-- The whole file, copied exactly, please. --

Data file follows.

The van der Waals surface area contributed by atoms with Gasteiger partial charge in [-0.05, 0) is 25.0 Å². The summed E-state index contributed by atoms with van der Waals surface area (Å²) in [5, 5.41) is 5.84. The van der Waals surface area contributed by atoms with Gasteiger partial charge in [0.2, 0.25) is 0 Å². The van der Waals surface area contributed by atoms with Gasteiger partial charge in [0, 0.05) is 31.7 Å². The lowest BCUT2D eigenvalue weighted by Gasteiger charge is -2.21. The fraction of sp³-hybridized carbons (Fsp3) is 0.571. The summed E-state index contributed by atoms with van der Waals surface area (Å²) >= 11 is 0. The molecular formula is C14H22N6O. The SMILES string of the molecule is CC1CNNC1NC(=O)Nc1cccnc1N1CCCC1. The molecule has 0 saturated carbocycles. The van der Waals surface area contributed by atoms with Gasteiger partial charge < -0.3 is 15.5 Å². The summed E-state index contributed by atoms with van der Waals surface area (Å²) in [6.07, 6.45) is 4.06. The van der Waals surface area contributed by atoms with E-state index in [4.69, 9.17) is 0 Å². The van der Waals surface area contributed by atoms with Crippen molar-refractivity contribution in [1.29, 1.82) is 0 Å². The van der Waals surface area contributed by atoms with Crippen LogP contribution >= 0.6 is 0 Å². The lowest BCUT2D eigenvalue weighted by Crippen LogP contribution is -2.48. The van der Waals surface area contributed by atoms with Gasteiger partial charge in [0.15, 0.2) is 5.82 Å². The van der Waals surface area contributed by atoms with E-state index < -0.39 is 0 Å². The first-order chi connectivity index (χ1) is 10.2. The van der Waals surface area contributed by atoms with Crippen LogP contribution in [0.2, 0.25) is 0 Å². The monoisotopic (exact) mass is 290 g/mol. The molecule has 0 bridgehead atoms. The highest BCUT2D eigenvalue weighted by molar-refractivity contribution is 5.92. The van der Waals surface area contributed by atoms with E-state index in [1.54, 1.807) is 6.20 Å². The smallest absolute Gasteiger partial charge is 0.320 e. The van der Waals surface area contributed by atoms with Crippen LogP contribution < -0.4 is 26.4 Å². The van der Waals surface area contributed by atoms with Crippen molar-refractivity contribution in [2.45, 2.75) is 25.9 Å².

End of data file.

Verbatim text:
The van der Waals surface area contributed by atoms with Gasteiger partial charge in [-0.05, 0) is 25.0 Å². The summed E-state index contributed by atoms with van der Waals surface area (Å²) in [5, 5.41) is 5.84. The van der Waals surface area contributed by atoms with Gasteiger partial charge in [0.2, 0.25) is 0 Å². The van der Waals surface area contributed by atoms with Gasteiger partial charge in [0, 0.05) is 31.7 Å². The lowest BCUT2D eigenvalue weighted by Gasteiger charge is -2.21. The fraction of sp³-hybridized carbons (Fsp3) is 0.571. The summed E-state index contributed by atoms with van der Waals surface area (Å²) >= 11 is 0. The molecular formula is C14H22N6O. The SMILES string of the molecule is CC1CNNC1NC(=O)Nc1cccnc1N1CCCC1. The molecule has 0 saturated carbocycles. The van der Waals surface area contributed by atoms with Gasteiger partial charge < -0.3 is 15.5 Å². The summed E-state index contributed by atoms with van der Waals surface area (Å²) in [6.07, 6.45) is 4.06. The van der Waals surface area contributed by atoms with E-state index in [4.69, 9.17) is 0 Å². The van der Waals surface area contributed by atoms with Crippen molar-refractivity contribution in [1.29, 1.82) is 0 Å². The van der Waals surface area contributed by atoms with Crippen LogP contribution >= 0.6 is 0 Å². The lowest BCUT2D eigenvalue weighted by Crippen LogP contribution is -2.48. The van der Waals surface area contributed by atoms with Gasteiger partial charge in [0.15, 0.2) is 5.82 Å². The van der Waals surface area contributed by atoms with E-state index < -0.39 is 0 Å². The first-order chi connectivity index (χ1) is 10.2. The van der Waals surface area contributed by atoms with Crippen LogP contribution in [0.2, 0.25) is 0 Å². The monoisotopic (exact) mass is 290 g/mol. The molecule has 0 bridgehead atoms. The highest BCUT2D eigenvalue weighted by molar-refractivity contribution is 5.92. The van der Waals surface area contributed by atoms with E-state index in [1.54, 1.807) is 6.20 Å². The smallest absolute Gasteiger partial charge is 0.320 e. The van der Waals surface area contributed by atoms with Crippen LogP contribution < -0.4 is 26.4 Å². The van der Waals surface area contributed by atoms with Crippen molar-refractivity contribution in [2.45, 2.75) is 25.9 Å².